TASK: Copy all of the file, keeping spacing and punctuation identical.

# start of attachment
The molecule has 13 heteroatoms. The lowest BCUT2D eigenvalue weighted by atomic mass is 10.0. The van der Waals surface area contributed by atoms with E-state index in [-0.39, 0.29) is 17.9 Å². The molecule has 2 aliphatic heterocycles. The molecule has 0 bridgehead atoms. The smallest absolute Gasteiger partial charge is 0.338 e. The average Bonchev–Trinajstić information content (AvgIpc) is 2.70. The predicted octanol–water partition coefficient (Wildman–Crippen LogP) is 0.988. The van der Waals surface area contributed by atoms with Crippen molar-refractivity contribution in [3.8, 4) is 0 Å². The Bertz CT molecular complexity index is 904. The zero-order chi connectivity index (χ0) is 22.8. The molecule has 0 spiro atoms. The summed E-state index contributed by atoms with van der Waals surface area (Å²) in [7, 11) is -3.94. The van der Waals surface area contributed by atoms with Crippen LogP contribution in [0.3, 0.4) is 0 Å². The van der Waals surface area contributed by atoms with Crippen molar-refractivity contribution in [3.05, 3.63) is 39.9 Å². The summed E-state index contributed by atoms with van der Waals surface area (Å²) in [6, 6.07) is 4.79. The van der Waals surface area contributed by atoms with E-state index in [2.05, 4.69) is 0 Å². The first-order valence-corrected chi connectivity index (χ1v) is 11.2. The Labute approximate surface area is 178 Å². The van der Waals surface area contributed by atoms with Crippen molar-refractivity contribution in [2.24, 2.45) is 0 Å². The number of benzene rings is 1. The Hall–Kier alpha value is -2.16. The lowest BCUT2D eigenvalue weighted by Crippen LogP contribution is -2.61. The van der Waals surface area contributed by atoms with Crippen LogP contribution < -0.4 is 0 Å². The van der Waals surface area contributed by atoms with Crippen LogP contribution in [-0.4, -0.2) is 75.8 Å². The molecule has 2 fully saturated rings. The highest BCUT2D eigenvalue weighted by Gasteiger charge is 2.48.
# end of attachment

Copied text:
The molecule has 13 heteroatoms. The lowest BCUT2D eigenvalue weighted by atomic mass is 10.0. The van der Waals surface area contributed by atoms with E-state index in [-0.39, 0.29) is 17.9 Å². The molecule has 2 aliphatic heterocycles. The molecule has 0 bridgehead atoms. The smallest absolute Gasteiger partial charge is 0.338 e. The average Bonchev–Trinajstić information content (AvgIpc) is 2.70. The predicted octanol–water partition coefficient (Wildman–Crippen LogP) is 0.988. The van der Waals surface area contributed by atoms with Crippen molar-refractivity contribution in [3.8, 4) is 0 Å². The Bertz CT molecular complexity index is 904. The zero-order chi connectivity index (χ0) is 22.8. The molecule has 0 spiro atoms. The summed E-state index contributed by atoms with van der Waals surface area (Å²) in [7, 11) is -3.94. The van der Waals surface area contributed by atoms with Crippen LogP contribution in [0.3, 0.4) is 0 Å². The van der Waals surface area contributed by atoms with Crippen molar-refractivity contribution in [3.05, 3.63) is 39.9 Å². The summed E-state index contributed by atoms with van der Waals surface area (Å²) in [6, 6.07) is 4.79. The van der Waals surface area contributed by atoms with E-state index in [2.05, 4.69) is 0 Å². The first-order valence-corrected chi connectivity index (χ1v) is 11.2. The Labute approximate surface area is 178 Å². The van der Waals surface area contributed by atoms with Crippen molar-refractivity contribution in [2.24, 2.45) is 0 Å². The number of benzene rings is 1. The Hall–Kier alpha value is -2.16. The lowest BCUT2D eigenvalue weighted by Crippen LogP contribution is -2.61. The van der Waals surface area contributed by atoms with Crippen LogP contribution < -0.4 is 0 Å². The van der Waals surface area contributed by atoms with Crippen LogP contribution in [-0.4, -0.2) is 75.8 Å². The molecule has 2 fully saturated rings. The highest BCUT2D eigenvalue weighted by Gasteiger charge is 2.48.